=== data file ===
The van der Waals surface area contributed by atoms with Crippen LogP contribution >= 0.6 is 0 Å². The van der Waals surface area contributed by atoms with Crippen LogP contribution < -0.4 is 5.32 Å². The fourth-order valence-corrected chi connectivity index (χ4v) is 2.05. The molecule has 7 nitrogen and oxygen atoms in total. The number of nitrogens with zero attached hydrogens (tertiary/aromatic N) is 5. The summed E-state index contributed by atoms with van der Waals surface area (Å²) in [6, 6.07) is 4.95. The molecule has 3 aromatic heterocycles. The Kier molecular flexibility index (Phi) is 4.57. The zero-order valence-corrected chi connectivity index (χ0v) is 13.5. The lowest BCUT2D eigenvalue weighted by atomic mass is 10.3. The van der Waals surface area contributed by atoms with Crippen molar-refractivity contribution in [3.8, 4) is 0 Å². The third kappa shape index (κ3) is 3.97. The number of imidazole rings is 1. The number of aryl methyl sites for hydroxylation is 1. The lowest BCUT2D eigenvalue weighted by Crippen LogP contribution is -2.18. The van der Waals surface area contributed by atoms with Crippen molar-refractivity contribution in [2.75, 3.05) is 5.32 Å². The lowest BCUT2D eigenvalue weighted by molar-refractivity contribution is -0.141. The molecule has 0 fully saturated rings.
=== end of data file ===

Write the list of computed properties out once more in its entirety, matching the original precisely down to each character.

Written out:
The van der Waals surface area contributed by atoms with Crippen LogP contribution >= 0.6 is 0 Å². The van der Waals surface area contributed by atoms with Crippen LogP contribution < -0.4 is 5.32 Å². The fourth-order valence-corrected chi connectivity index (χ4v) is 2.05. The molecule has 7 nitrogen and oxygen atoms in total. The number of nitrogens with zero attached hydrogens (tertiary/aromatic N) is 5. The summed E-state index contributed by atoms with van der Waals surface area (Å²) in [6, 6.07) is 4.95. The molecule has 3 aromatic heterocycles. The Kier molecular flexibility index (Phi) is 4.57. The zero-order valence-corrected chi connectivity index (χ0v) is 13.5. The lowest BCUT2D eigenvalue weighted by atomic mass is 10.3. The van der Waals surface area contributed by atoms with Crippen molar-refractivity contribution in [3.8, 4) is 0 Å². The third kappa shape index (κ3) is 3.97. The number of imidazole rings is 1. The number of aryl methyl sites for hydroxylation is 1. The lowest BCUT2D eigenvalue weighted by Crippen LogP contribution is -2.18. The van der Waals surface area contributed by atoms with Crippen molar-refractivity contribution in [2.75, 3.05) is 5.32 Å². The lowest BCUT2D eigenvalue weighted by molar-refractivity contribution is -0.141. The molecule has 0 fully saturated rings.